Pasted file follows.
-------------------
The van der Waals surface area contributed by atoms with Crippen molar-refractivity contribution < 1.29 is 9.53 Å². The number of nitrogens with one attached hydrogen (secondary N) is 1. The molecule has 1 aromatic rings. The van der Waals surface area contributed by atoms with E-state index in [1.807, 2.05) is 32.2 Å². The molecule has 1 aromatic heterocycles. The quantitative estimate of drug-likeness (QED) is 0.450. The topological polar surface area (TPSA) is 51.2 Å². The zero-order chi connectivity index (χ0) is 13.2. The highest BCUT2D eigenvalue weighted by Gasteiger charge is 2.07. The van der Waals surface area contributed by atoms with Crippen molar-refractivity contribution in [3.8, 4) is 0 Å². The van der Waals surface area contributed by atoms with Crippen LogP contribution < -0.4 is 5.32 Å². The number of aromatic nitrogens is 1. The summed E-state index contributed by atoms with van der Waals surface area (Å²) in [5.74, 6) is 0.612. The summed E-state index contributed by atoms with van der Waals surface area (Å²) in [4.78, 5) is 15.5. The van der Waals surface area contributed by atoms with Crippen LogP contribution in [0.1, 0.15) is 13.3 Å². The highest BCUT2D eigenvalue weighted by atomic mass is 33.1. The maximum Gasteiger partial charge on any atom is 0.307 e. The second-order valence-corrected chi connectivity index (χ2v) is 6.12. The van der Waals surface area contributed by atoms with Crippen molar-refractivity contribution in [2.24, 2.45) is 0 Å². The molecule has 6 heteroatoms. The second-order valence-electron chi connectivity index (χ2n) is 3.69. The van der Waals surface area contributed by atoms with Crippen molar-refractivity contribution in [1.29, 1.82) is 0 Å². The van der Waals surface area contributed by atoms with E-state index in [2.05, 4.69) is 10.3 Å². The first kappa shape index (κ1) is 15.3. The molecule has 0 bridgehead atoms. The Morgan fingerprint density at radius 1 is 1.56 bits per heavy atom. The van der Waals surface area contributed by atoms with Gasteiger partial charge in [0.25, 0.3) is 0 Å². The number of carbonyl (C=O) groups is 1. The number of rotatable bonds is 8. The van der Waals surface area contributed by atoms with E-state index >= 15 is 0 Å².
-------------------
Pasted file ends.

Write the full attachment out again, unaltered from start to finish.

The van der Waals surface area contributed by atoms with Crippen molar-refractivity contribution < 1.29 is 9.53 Å². The number of nitrogens with one attached hydrogen (secondary N) is 1. The molecule has 1 aromatic rings. The van der Waals surface area contributed by atoms with E-state index in [1.807, 2.05) is 32.2 Å². The molecule has 1 aromatic heterocycles. The quantitative estimate of drug-likeness (QED) is 0.450. The topological polar surface area (TPSA) is 51.2 Å². The zero-order chi connectivity index (χ0) is 13.2. The highest BCUT2D eigenvalue weighted by Gasteiger charge is 2.07. The van der Waals surface area contributed by atoms with Crippen molar-refractivity contribution in [3.8, 4) is 0 Å². The van der Waals surface area contributed by atoms with Crippen LogP contribution < -0.4 is 5.32 Å². The number of aromatic nitrogens is 1. The summed E-state index contributed by atoms with van der Waals surface area (Å²) in [5.74, 6) is 0.612. The summed E-state index contributed by atoms with van der Waals surface area (Å²) in [4.78, 5) is 15.5. The van der Waals surface area contributed by atoms with Crippen LogP contribution in [0.1, 0.15) is 13.3 Å². The highest BCUT2D eigenvalue weighted by atomic mass is 33.1. The maximum Gasteiger partial charge on any atom is 0.307 e. The second-order valence-corrected chi connectivity index (χ2v) is 6.12. The van der Waals surface area contributed by atoms with Crippen molar-refractivity contribution in [2.24, 2.45) is 0 Å². The molecule has 6 heteroatoms. The second-order valence-electron chi connectivity index (χ2n) is 3.69. The van der Waals surface area contributed by atoms with Crippen molar-refractivity contribution in [1.29, 1.82) is 0 Å². The van der Waals surface area contributed by atoms with E-state index in [2.05, 4.69) is 10.3 Å². The first kappa shape index (κ1) is 15.3. The molecule has 0 bridgehead atoms. The Morgan fingerprint density at radius 1 is 1.56 bits per heavy atom. The van der Waals surface area contributed by atoms with Gasteiger partial charge in [0.25, 0.3) is 0 Å². The number of carbonyl (C=O) groups is 1. The number of rotatable bonds is 8. The van der Waals surface area contributed by atoms with E-state index >= 15 is 0 Å².